I've highlighted one part in Mr. Newman's letter above and that's what I'm going to kvetch about. Four month's pay is one third or 33%. The maximum tax rate in Hong Kong is about 16% (IRD Tax calculator.) How on earth can you pay twice that?
Assuming that Mr. Newman earns 10 million HK$ per year (and has no wife, mortgage, kids or other allowances, he'll only pay 16% of that in tax.
Assuming that Mr Newman makes H$600,000 per year (HK$60,000 per month, a pretty respectable middle professional salary), is married (wife doesn't work) and has two kids and a mortgage ($100,000 interest), he'd pay HK$31,300 per year, or 5.2%. (This doesn't include his retirement fund, which is also tax deductible.) Plus, he could go on a course, have an aged relative dependent, have more kids, give money to charity, etc, all of which would lower his total tax bill.
Now I know there's this annoying thing called provisional tax where you're supposed to pay next years salaries tax in advance, but you only ever get stung for two years at a time once.
I suggest you have serious words with your HR department, Mr Newman. The return they're submitting to the IRD is twice your salary if you have to pay 33% tax. Salaries tax is pretty cut and dried here.
If you're having problems updating bind to version 9.3.2-33.fc5 because of a missing bind-config-9.3.2-33.fc5.rpm file, the following steps will sort you out.
- yum remove bind-config
That'll remove evolution as well, which is a dependency for some odd reason. You can't reinstall it. This seems like some major breakage on Redhat's part. Why should the bind-config utility be a dependency for Evolution?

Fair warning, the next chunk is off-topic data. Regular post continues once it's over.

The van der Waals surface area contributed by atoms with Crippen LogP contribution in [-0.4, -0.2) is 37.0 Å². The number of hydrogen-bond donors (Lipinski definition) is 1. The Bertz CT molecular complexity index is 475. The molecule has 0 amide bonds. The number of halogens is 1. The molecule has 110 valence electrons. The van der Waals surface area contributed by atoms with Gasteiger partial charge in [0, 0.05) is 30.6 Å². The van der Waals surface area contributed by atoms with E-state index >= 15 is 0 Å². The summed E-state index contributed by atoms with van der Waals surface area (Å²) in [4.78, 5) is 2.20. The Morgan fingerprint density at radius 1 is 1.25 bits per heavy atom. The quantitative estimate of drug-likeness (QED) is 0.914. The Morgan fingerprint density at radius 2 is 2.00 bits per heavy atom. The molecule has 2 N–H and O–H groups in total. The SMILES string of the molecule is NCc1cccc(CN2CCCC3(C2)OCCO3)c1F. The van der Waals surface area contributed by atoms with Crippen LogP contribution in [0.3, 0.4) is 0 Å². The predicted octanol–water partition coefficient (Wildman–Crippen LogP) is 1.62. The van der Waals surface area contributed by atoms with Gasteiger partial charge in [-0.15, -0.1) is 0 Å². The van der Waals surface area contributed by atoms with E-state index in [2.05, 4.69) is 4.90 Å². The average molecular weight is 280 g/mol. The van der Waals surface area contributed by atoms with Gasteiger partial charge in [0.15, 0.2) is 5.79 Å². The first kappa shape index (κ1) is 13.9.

I think we just had an earthquake! 19:55 local time. There was a distinct tremor and kids looked scared. It lasted a few seconds.
UPDATE: Yep, it's official, we had a 3.5 (on the Richter scale): Minor temblor shakes HK.
Apple is in your [den | living room | car | pocket ] (plus bathroom, if you look at the iCarta iPod holder). What's missing? Your workplace.
My prediction: the next serious Apple push is showing Parallels running those things you needed Windows for. Games, Bespoke Software, etc:
PC: "Hi, I'm a PC."
MAC: "And I'm a Mac."
PC: "Why are you wearing a boiler suit?"
MAC: "Well, I've been able to do office stuff for years, but now I can run the software intended for PCs only, like power station control, industrial robot operations, that sort of thing."
(An army of car building robots form up behind Mac, obviously under his complete control and loom...)
MAC: "We were thinking of calling this Skynet."